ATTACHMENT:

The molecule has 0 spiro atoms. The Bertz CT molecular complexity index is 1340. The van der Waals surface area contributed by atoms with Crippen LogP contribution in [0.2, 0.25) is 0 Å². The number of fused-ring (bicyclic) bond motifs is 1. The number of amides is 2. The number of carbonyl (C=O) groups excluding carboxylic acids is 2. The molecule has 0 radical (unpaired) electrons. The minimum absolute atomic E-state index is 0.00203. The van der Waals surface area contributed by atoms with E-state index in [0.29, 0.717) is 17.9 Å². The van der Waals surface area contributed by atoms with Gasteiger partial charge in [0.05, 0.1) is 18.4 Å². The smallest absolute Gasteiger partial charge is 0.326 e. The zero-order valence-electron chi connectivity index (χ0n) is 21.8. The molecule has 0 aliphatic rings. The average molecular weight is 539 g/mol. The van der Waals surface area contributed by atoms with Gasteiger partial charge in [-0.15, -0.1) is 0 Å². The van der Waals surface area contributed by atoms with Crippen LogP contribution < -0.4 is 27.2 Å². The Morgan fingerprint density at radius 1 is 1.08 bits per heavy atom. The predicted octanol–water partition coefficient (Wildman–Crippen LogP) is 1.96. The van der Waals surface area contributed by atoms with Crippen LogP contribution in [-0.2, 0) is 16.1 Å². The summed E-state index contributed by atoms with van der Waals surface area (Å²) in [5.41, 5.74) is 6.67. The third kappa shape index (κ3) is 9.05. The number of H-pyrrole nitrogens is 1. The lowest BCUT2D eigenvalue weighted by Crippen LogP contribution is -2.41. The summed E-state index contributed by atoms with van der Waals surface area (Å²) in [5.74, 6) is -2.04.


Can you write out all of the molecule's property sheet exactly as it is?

The molecule has 0 spiro atoms. The Bertz CT molecular complexity index is 1340. The van der Waals surface area contributed by atoms with Crippen LogP contribution in [0.2, 0.25) is 0 Å². The number of fused-ring (bicyclic) bond motifs is 1. The number of amides is 2. The number of carbonyl (C=O) groups excluding carboxylic acids is 2. The molecule has 0 radical (unpaired) electrons. The minimum absolute atomic E-state index is 0.00203. The van der Waals surface area contributed by atoms with E-state index in [0.29, 0.717) is 17.9 Å². The van der Waals surface area contributed by atoms with Gasteiger partial charge in [0.05, 0.1) is 18.4 Å². The smallest absolute Gasteiger partial charge is 0.326 e. The zero-order valence-electron chi connectivity index (χ0n) is 21.8. The molecule has 0 aliphatic rings. The average molecular weight is 539 g/mol. The van der Waals surface area contributed by atoms with Gasteiger partial charge in [-0.15, -0.1) is 0 Å². The van der Waals surface area contributed by atoms with Crippen LogP contribution < -0.4 is 27.2 Å². The Morgan fingerprint density at radius 1 is 1.08 bits per heavy atom. The predicted octanol–water partition coefficient (Wildman–Crippen LogP) is 1.96. The van der Waals surface area contributed by atoms with Crippen LogP contribution in [-0.2, 0) is 16.1 Å². The summed E-state index contributed by atoms with van der Waals surface area (Å²) in [5.41, 5.74) is 6.67. The third kappa shape index (κ3) is 9.05. The number of H-pyrrole nitrogens is 1. The lowest BCUT2D eigenvalue weighted by Crippen LogP contribution is -2.41. The summed E-state index contributed by atoms with van der Waals surface area (Å²) in [5.74, 6) is -2.04.